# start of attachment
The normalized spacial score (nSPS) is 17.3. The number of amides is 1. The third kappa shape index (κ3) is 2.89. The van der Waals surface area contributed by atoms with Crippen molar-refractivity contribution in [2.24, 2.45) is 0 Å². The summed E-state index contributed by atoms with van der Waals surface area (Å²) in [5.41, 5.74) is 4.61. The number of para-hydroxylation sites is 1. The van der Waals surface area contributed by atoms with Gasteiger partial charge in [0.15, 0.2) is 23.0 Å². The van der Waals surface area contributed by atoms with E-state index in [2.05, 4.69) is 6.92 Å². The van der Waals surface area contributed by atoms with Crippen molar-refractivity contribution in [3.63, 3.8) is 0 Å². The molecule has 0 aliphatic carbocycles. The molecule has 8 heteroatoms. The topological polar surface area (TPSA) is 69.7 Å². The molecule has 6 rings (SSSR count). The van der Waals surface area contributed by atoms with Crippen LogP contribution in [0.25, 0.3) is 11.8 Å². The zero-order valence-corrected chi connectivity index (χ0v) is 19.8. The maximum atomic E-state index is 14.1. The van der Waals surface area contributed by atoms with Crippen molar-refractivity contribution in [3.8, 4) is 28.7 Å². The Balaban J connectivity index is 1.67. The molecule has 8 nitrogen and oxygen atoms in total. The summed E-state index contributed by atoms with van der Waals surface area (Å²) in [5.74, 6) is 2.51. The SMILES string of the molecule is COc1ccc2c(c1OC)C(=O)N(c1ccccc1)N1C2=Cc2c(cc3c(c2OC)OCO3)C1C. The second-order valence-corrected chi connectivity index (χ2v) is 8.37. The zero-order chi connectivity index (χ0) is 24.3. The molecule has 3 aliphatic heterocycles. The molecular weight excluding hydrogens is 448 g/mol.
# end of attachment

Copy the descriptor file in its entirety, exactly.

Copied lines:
The normalized spacial score (nSPS) is 17.3. The number of amides is 1. The third kappa shape index (κ3) is 2.89. The van der Waals surface area contributed by atoms with Crippen molar-refractivity contribution in [2.24, 2.45) is 0 Å². The summed E-state index contributed by atoms with van der Waals surface area (Å²) in [5.41, 5.74) is 4.61. The number of para-hydroxylation sites is 1. The van der Waals surface area contributed by atoms with Gasteiger partial charge in [0.15, 0.2) is 23.0 Å². The van der Waals surface area contributed by atoms with E-state index in [2.05, 4.69) is 6.92 Å². The van der Waals surface area contributed by atoms with Crippen molar-refractivity contribution in [3.63, 3.8) is 0 Å². The molecule has 0 aliphatic carbocycles. The molecule has 8 heteroatoms. The topological polar surface area (TPSA) is 69.7 Å². The molecule has 6 rings (SSSR count). The van der Waals surface area contributed by atoms with Crippen LogP contribution in [0.25, 0.3) is 11.8 Å². The zero-order valence-corrected chi connectivity index (χ0v) is 19.8. The maximum atomic E-state index is 14.1. The van der Waals surface area contributed by atoms with Crippen molar-refractivity contribution in [3.8, 4) is 28.7 Å². The Balaban J connectivity index is 1.67. The molecule has 8 nitrogen and oxygen atoms in total. The summed E-state index contributed by atoms with van der Waals surface area (Å²) in [5.74, 6) is 2.51. The SMILES string of the molecule is COc1ccc2c(c1OC)C(=O)N(c1ccccc1)N1C2=Cc2c(cc3c(c2OC)OCO3)C1C. The second-order valence-corrected chi connectivity index (χ2v) is 8.37. The zero-order chi connectivity index (χ0) is 24.3. The molecule has 3 aliphatic heterocycles. The molecular weight excluding hydrogens is 448 g/mol.